Brazil is working on the problem: the largest defined benefit schemes are closed to new participants, and the country changed pension rules in 2003 and again in 2012. The regulator has capped the yields pension funds can use in their forecasting, and is winching it down.
But, moving from inflation plus 6% in 2012, to inflation plus 4.5% in 2018, those yield targets are still tough. Latin America’s largest fund, Previ’s Plano 1, which had 163.5 billion reais ($81.5 billion) of assets at the end of 2012, is the most prominent fund exposed to the difficulty.
Plano I’s investments yielded 12.63% last year, more than a point above its inflation-plus-5% target. This year, it plans to shift its allocation further away from fixed income instruments, capping those securities at a third of the portfolio. Still, meeting this year’s target in the local market will not be easy.
“The interest rates in Brazil have declined very fast,” says Renê Sanda, CIO of Previ. “In 2013, for the first time, if we invest in Brazilian bonds, we are not going to receive interest that is enough to cover our actuarial rate. This is the first year that has happened.”
Among the countries with defined contribution systems, Chile has led the way in another structural aspect.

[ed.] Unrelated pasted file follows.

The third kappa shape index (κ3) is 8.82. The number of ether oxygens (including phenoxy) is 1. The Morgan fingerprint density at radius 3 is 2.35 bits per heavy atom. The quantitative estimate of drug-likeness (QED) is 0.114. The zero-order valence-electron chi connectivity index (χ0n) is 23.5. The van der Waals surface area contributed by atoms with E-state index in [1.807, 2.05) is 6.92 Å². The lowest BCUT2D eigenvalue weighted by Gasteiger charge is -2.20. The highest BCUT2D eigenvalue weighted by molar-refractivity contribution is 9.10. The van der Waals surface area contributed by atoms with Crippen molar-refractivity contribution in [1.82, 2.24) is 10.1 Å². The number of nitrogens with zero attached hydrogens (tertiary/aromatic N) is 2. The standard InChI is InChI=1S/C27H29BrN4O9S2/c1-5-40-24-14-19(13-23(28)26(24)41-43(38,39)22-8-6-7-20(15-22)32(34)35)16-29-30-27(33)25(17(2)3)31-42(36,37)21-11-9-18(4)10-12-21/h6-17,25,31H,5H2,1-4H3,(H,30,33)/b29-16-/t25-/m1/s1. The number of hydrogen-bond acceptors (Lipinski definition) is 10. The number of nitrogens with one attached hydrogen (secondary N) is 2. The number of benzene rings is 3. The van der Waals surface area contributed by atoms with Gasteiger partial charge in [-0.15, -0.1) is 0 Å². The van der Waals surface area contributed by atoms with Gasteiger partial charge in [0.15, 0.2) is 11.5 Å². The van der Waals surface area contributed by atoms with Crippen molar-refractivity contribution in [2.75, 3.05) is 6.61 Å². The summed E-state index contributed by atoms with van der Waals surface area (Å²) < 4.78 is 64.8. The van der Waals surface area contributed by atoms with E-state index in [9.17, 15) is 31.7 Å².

“Chile opened the multifondos system, offering a series of funds with different risk contexts,” says Peter Wall, of Wall’s Street Advisor Services. “The type A funds have the largest allocation to equities and to foreign assets. The most conservative funds, the E funds, have reduced limits on exposure to risky assets.”
That is reflected in the returns. Type A funds have posted real returns of 6.9% a year on average between September 2002 and March 2013, according to Chile’s pension regulator. Type Es returned 3.87% on average over the same period.
Peruvian funds see a similar trend. The most conservative funds, known as Type 1s, averaged real returns of 5.86% over the past seven years. The riskier Type 3s, meanwhile, have average annual returns of 13.09%.
Other regulators are following Chile’s lead in another area, too: allowing increasingly large investments offshore. Chilean funds can allocate as much as 80% of their cash outside of the country.
Regulators across the continent are giving pension administrators greater freedom to invest internationally.
The idea is to diversify risk. But it is also a somewhat counterintuitive move in today’s global economic circumstances.
Latin America’s growth has outstripped that of developed markets. Global asset managers are rushing into the region, taking advantage of yields that are difficult to find elsewhere in the world. So going in the other direction is not an obvious choice.
“For most Latin American investors, it’s more challenging today than ever before to find attractive opportunities outside the region,” says Maxi Rohm, who heads Neuberger Berman in Latin America.
“Although pension funds and other professional investors understand the need to diversify their portfolios into other regions and asset classes, it’s challenging to do so when there are better opportunities in local markets.”